Monday, June 26, 2006

TTAB Affirms Mere Descriptiveness Refusals of "THIRTYS" and "TREINTAS" for Wheel Rims

The TTAB shot down Jesse James in his attempts to register the marks THIRTYS and TREINTAS for "automobile parts, namely, car wheel rims." The Board affirmed the PTO's 2(e)(1) refusals, finding the marks to be merely descriptive. In re James, Serial Nos. 76561134 and 76562049 (June 8, 2006) [not citable].

As to THIRTYS, Examining Attorney Jennifer Chicoski maintained that the mark refers to the diameter size of the rims in inches. Newspaper and Internet articles refer to 20s, 22s, 24s, and 26s as wheel sizes, and also to the term "30" and "30-inch" in relation to rims. And a "vignette" from an electronic bulletin board used the term "30's" to refer to huge wheel rims. Other evidence showed that rims are often referred to "by the number that describes their diameter in plural form."

Applicant James argued that the term THIRTYS is a "whimisical" spelling for tire rims having a diameter of thirty inches or greater, but the Board failed to see the whimsy. "It is no more whimsical than the earlier large size rims that were referred to simply as 'twentys,' '20's,' 'twenty-fours,' or '24s.' Moreover, the slight misspelling of the word "thirties" does not change its meaning.

The Board had no doubt that THIRTYS is merely descriptive of the identified goods.

Turning to the mark TREINTAS, Examining Attorney Toni Y. Hickey argued that "treintas" is the Spanish foreign equivalent of the word "thirties" and is therefore merely descriptive of the rim size of Applicant's goods.

Applicant, although agreeing that "treinta" means "thirty," disputed whether "treintas" means "thirties," and he further pointed to the lack of evidence that any entity has ever used the term TREINTAS for car tire rims.

The Board again found that "thirties" is descriptive of a feature of the goods (their size). The focus then became the translation of the word "treintas:" i.e., is it the foreign equivalent of the word "thirties?" The PTO submitted the declaration of Steven M. Spar, a Technical Translator at the USPTO, confirming that "the word treintas can be translated as 'thirties,'" and it also proffered some Internet evidence that "treintas" is the Spanish equivalent of "thirties."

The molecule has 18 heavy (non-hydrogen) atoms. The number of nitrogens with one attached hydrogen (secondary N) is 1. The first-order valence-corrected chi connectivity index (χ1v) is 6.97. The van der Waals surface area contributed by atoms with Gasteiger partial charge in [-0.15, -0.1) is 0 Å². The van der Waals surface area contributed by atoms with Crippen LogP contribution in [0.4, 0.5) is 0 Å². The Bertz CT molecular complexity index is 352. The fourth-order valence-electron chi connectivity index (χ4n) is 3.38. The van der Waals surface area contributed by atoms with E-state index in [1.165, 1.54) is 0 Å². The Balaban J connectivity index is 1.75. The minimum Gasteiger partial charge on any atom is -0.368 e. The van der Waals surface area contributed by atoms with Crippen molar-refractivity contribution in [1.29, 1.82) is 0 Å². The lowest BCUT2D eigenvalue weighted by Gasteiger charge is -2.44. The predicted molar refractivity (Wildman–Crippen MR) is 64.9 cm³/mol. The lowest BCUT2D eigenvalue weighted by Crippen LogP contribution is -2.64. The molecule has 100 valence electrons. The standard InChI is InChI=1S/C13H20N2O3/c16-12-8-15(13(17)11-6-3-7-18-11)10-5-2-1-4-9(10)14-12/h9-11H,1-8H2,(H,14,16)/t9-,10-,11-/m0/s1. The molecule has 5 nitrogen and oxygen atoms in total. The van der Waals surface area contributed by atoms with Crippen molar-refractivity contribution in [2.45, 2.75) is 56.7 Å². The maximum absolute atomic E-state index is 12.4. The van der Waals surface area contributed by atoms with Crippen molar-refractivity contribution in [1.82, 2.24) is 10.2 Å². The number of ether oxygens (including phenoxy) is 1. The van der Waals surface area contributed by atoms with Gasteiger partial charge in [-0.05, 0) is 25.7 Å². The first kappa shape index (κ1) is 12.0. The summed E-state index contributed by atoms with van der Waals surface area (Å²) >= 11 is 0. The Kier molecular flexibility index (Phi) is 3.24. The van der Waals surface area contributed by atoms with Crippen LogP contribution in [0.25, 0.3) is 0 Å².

The Board then ruled that Spanish speakers in this country would stop and translate "treintas" when used on car rims -- just as the term MARCHE NOIR in In re Thomas, Serial No. 78334625 (TTABlogged here) would be translated into "black market" by those familiar with the French language. [See TMEP Section 1207.01(b)(vi): the doctrine of foreign equivalents "should be applied only when it is likely that the ordinary American purchaser would stop and translate the foreign word into its English equivalent. Palm Bay Imports, Inc. v. Veuve Clicquot Ponsardin Maison Fondee En 1772, 73 USPQ2d 1689 (Fed. Cir. 2005)."]

Applicant again contended without success that its mark is a whimsical, alternative spelling of "thirties.' As to Applicant's argument that no other entity uses the term, the Board once again pointed out that even if Applicant were the first and only user of the mark TREINTAS for its goods, that would not change the mark's mere descriptiveness. "This would be particularly true in this case where the development of thirty-inch rims for cars is apparently a rather new development and there would have been little opportunity for others to use the term previously."

The Board therefore affirmed the refusal of TREINTAS under Section 2(e)(1).

Text Copyright John L. Welch 2006.


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